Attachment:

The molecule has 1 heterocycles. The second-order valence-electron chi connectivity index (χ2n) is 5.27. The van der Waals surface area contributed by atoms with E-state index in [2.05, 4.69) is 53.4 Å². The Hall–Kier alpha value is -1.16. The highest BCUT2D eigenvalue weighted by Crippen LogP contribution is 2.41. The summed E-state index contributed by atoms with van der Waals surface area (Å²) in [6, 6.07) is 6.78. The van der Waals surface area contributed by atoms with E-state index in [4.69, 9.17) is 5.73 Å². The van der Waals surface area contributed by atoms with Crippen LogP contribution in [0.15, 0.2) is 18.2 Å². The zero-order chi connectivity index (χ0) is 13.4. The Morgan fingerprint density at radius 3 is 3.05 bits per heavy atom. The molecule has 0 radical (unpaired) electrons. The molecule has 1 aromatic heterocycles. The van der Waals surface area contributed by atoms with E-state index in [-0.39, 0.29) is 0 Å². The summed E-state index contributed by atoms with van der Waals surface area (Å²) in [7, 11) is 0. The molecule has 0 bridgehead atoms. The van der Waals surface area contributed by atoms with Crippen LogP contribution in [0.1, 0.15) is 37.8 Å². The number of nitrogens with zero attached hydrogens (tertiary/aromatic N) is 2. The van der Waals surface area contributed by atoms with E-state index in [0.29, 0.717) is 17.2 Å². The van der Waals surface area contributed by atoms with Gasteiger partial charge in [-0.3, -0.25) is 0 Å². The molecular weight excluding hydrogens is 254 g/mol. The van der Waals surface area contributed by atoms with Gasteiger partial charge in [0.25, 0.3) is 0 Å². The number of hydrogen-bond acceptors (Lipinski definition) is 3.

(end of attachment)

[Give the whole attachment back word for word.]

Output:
The molecule has 1 heterocycles. The second-order valence-electron chi connectivity index (χ2n) is 5.27. The van der Waals surface area contributed by atoms with E-state index in [2.05, 4.69) is 53.4 Å². The Hall–Kier alpha value is -1.16. The highest BCUT2D eigenvalue weighted by Crippen LogP contribution is 2.41. The summed E-state index contributed by atoms with van der Waals surface area (Å²) in [6, 6.07) is 6.78. The van der Waals surface area contributed by atoms with E-state index in [4.69, 9.17) is 5.73 Å². The van der Waals surface area contributed by atoms with Crippen LogP contribution in [0.15, 0.2) is 18.2 Å². The zero-order chi connectivity index (χ0) is 13.4. The Morgan fingerprint density at radius 3 is 3.05 bits per heavy atom. The molecule has 0 radical (unpaired) electrons. The molecule has 1 aromatic heterocycles. The van der Waals surface area contributed by atoms with E-state index in [-0.39, 0.29) is 0 Å². The summed E-state index contributed by atoms with van der Waals surface area (Å²) in [7, 11) is 0. The molecule has 0 bridgehead atoms. The van der Waals surface area contributed by atoms with Crippen LogP contribution in [0.1, 0.15) is 37.8 Å². The number of nitrogens with zero attached hydrogens (tertiary/aromatic N) is 2. The van der Waals surface area contributed by atoms with E-state index in [0.29, 0.717) is 17.2 Å². The van der Waals surface area contributed by atoms with Gasteiger partial charge in [-0.3, -0.25) is 0 Å². The molecular weight excluding hydrogens is 254 g/mol. The van der Waals surface area contributed by atoms with Gasteiger partial charge in [0.25, 0.3) is 0 Å². The number of hydrogen-bond acceptors (Lipinski definition) is 3.